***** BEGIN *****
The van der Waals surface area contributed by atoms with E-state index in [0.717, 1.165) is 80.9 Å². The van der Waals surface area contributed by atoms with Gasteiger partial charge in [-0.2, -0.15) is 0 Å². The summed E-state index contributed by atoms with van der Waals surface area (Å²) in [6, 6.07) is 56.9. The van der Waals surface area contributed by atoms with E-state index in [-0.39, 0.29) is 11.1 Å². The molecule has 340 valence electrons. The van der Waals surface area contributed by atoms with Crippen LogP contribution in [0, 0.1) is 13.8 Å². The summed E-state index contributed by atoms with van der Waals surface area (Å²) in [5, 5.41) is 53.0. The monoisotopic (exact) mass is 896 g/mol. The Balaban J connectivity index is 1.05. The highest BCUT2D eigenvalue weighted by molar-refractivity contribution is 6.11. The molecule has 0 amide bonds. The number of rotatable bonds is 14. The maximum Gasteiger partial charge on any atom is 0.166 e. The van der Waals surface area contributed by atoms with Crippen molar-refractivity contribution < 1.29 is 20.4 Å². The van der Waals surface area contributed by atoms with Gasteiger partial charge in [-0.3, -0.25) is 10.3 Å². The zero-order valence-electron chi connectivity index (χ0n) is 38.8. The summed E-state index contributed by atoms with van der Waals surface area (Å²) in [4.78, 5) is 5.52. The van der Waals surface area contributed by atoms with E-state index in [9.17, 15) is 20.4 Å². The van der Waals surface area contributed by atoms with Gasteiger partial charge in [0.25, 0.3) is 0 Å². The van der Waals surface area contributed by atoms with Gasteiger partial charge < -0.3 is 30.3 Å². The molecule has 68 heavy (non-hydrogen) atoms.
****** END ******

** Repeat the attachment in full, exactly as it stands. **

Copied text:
The van der Waals surface area contributed by atoms with E-state index in [0.717, 1.165) is 80.9 Å². The van der Waals surface area contributed by atoms with Gasteiger partial charge in [-0.2, -0.15) is 0 Å². The summed E-state index contributed by atoms with van der Waals surface area (Å²) in [6, 6.07) is 56.9. The van der Waals surface area contributed by atoms with E-state index in [-0.39, 0.29) is 11.1 Å². The molecule has 340 valence electrons. The van der Waals surface area contributed by atoms with Crippen LogP contribution in [0, 0.1) is 13.8 Å². The summed E-state index contributed by atoms with van der Waals surface area (Å²) in [5, 5.41) is 53.0. The monoisotopic (exact) mass is 896 g/mol. The Balaban J connectivity index is 1.05. The highest BCUT2D eigenvalue weighted by molar-refractivity contribution is 6.11. The molecule has 0 amide bonds. The number of rotatable bonds is 14. The maximum Gasteiger partial charge on any atom is 0.166 e. The van der Waals surface area contributed by atoms with Crippen molar-refractivity contribution < 1.29 is 20.4 Å². The van der Waals surface area contributed by atoms with Gasteiger partial charge in [-0.3, -0.25) is 10.3 Å². The zero-order valence-electron chi connectivity index (χ0n) is 38.8. The summed E-state index contributed by atoms with van der Waals surface area (Å²) in [4.78, 5) is 5.52. The van der Waals surface area contributed by atoms with E-state index in [9.17, 15) is 20.4 Å². The van der Waals surface area contributed by atoms with Gasteiger partial charge in [0.25, 0.3) is 0 Å². The van der Waals surface area contributed by atoms with Gasteiger partial charge < -0.3 is 30.3 Å². The molecule has 68 heavy (non-hydrogen) atoms.